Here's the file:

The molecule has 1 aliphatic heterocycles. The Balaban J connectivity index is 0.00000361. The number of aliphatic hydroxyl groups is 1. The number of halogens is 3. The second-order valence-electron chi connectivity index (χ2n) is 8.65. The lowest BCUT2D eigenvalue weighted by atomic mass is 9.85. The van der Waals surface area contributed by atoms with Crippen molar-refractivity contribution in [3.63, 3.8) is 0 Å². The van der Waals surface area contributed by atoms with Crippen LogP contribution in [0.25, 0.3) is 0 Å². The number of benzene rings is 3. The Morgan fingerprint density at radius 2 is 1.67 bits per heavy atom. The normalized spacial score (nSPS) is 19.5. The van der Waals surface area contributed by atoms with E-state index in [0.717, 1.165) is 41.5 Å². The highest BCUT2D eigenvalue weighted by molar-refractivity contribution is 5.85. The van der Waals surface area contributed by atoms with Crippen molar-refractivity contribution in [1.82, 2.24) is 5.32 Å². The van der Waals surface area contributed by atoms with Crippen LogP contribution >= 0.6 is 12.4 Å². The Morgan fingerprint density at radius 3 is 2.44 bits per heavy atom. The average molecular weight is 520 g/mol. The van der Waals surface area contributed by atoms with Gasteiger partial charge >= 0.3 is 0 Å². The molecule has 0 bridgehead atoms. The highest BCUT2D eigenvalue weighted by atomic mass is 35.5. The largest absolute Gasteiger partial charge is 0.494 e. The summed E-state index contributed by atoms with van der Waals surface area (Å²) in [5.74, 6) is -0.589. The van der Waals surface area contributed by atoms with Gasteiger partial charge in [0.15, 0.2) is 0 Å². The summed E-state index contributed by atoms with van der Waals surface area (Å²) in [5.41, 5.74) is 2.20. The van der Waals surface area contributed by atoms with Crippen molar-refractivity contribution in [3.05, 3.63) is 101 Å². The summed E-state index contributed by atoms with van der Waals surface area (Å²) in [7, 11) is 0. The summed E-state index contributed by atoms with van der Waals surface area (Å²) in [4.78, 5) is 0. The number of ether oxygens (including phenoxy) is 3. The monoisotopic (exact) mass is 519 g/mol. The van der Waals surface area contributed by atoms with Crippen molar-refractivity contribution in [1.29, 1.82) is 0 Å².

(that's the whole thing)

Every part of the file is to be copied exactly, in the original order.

The molecule has 1 aliphatic heterocycles. The Balaban J connectivity index is 0.00000361. The number of aliphatic hydroxyl groups is 1. The number of halogens is 3. The second-order valence-electron chi connectivity index (χ2n) is 8.65. The lowest BCUT2D eigenvalue weighted by atomic mass is 9.85. The van der Waals surface area contributed by atoms with Crippen molar-refractivity contribution in [3.63, 3.8) is 0 Å². The van der Waals surface area contributed by atoms with Crippen LogP contribution in [0.25, 0.3) is 0 Å². The number of benzene rings is 3. The Morgan fingerprint density at radius 2 is 1.67 bits per heavy atom. The normalized spacial score (nSPS) is 19.5. The van der Waals surface area contributed by atoms with E-state index in [0.717, 1.165) is 41.5 Å². The highest BCUT2D eigenvalue weighted by molar-refractivity contribution is 5.85. The van der Waals surface area contributed by atoms with Crippen molar-refractivity contribution in [1.82, 2.24) is 5.32 Å². The van der Waals surface area contributed by atoms with Crippen LogP contribution >= 0.6 is 12.4 Å². The Morgan fingerprint density at radius 3 is 2.44 bits per heavy atom. The average molecular weight is 520 g/mol. The van der Waals surface area contributed by atoms with Gasteiger partial charge >= 0.3 is 0 Å². The molecule has 0 bridgehead atoms. The highest BCUT2D eigenvalue weighted by atomic mass is 35.5. The largest absolute Gasteiger partial charge is 0.494 e. The summed E-state index contributed by atoms with van der Waals surface area (Å²) in [5.74, 6) is -0.589. The van der Waals surface area contributed by atoms with Gasteiger partial charge in [0.15, 0.2) is 0 Å². The summed E-state index contributed by atoms with van der Waals surface area (Å²) in [5.41, 5.74) is 2.20. The van der Waals surface area contributed by atoms with Crippen molar-refractivity contribution in [3.05, 3.63) is 101 Å². The summed E-state index contributed by atoms with van der Waals surface area (Å²) in [7, 11) is 0. The summed E-state index contributed by atoms with van der Waals surface area (Å²) in [4.78, 5) is 0. The number of ether oxygens (including phenoxy) is 3. The monoisotopic (exact) mass is 519 g/mol. The van der Waals surface area contributed by atoms with Crippen molar-refractivity contribution in [1.29, 1.82) is 0 Å².